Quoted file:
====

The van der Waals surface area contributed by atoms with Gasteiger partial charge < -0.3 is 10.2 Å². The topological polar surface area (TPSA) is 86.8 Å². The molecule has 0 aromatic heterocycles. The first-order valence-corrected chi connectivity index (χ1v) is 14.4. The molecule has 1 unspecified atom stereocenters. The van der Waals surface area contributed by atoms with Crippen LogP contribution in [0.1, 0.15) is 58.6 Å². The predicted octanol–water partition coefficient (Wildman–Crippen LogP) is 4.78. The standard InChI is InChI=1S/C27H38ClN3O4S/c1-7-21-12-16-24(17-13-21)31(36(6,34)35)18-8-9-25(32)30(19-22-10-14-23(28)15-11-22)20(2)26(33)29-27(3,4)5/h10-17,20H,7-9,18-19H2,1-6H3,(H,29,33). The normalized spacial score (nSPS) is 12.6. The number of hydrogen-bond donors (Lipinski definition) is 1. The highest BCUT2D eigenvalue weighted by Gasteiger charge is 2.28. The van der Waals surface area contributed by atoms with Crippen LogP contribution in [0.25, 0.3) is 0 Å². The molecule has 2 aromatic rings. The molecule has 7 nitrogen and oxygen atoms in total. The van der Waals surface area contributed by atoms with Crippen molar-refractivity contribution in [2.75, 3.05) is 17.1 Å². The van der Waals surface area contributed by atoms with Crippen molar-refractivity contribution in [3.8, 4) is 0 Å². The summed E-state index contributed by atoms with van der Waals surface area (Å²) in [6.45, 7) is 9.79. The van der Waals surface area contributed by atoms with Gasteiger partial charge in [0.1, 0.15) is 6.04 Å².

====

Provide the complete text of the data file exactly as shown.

The van der Waals surface area contributed by atoms with Gasteiger partial charge < -0.3 is 10.2 Å². The topological polar surface area (TPSA) is 86.8 Å². The molecule has 0 aromatic heterocycles. The first-order valence-corrected chi connectivity index (χ1v) is 14.4. The molecule has 1 unspecified atom stereocenters. The van der Waals surface area contributed by atoms with Crippen LogP contribution in [0.1, 0.15) is 58.6 Å². The predicted octanol–water partition coefficient (Wildman–Crippen LogP) is 4.78. The standard InChI is InChI=1S/C27H38ClN3O4S/c1-7-21-12-16-24(17-13-21)31(36(6,34)35)18-8-9-25(32)30(19-22-10-14-23(28)15-11-22)20(2)26(33)29-27(3,4)5/h10-17,20H,7-9,18-19H2,1-6H3,(H,29,33). The normalized spacial score (nSPS) is 12.6. The number of hydrogen-bond donors (Lipinski definition) is 1. The highest BCUT2D eigenvalue weighted by Gasteiger charge is 2.28. The van der Waals surface area contributed by atoms with Crippen LogP contribution in [0.25, 0.3) is 0 Å². The molecule has 2 aromatic rings. The molecule has 7 nitrogen and oxygen atoms in total. The van der Waals surface area contributed by atoms with Crippen molar-refractivity contribution in [2.75, 3.05) is 17.1 Å². The van der Waals surface area contributed by atoms with Crippen molar-refractivity contribution in [3.8, 4) is 0 Å². The summed E-state index contributed by atoms with van der Waals surface area (Å²) in [6.45, 7) is 9.79. The van der Waals surface area contributed by atoms with Gasteiger partial charge in [0.1, 0.15) is 6.04 Å².